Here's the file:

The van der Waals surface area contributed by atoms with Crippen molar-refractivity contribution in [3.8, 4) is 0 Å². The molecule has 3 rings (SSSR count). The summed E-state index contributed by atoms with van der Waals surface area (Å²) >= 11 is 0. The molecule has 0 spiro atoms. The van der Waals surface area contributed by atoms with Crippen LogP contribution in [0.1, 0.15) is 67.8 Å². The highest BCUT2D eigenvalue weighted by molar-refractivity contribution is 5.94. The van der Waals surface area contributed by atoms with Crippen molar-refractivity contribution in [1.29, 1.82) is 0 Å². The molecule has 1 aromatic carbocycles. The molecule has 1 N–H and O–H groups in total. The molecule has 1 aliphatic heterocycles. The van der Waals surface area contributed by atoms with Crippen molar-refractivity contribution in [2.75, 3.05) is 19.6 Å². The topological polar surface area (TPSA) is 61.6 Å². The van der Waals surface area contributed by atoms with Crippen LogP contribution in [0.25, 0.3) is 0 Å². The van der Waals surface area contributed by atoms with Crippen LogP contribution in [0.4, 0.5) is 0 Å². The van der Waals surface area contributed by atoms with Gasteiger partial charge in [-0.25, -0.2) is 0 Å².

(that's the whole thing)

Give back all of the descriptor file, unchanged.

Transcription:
The van der Waals surface area contributed by atoms with Crippen molar-refractivity contribution in [3.8, 4) is 0 Å². The molecule has 3 rings (SSSR count). The summed E-state index contributed by atoms with van der Waals surface area (Å²) >= 11 is 0. The molecule has 0 spiro atoms. The van der Waals surface area contributed by atoms with Crippen LogP contribution in [0.1, 0.15) is 67.8 Å². The highest BCUT2D eigenvalue weighted by molar-refractivity contribution is 5.94. The van der Waals surface area contributed by atoms with Crippen molar-refractivity contribution in [1.29, 1.82) is 0 Å². The molecule has 1 aromatic carbocycles. The molecule has 1 N–H and O–H groups in total. The molecule has 1 aliphatic heterocycles. The van der Waals surface area contributed by atoms with Crippen molar-refractivity contribution in [2.75, 3.05) is 19.6 Å². The topological polar surface area (TPSA) is 61.6 Å². The van der Waals surface area contributed by atoms with Crippen LogP contribution in [0.25, 0.3) is 0 Å². The van der Waals surface area contributed by atoms with Crippen LogP contribution in [0.4, 0.5) is 0 Å². The van der Waals surface area contributed by atoms with Gasteiger partial charge in [-0.25, -0.2) is 0 Å².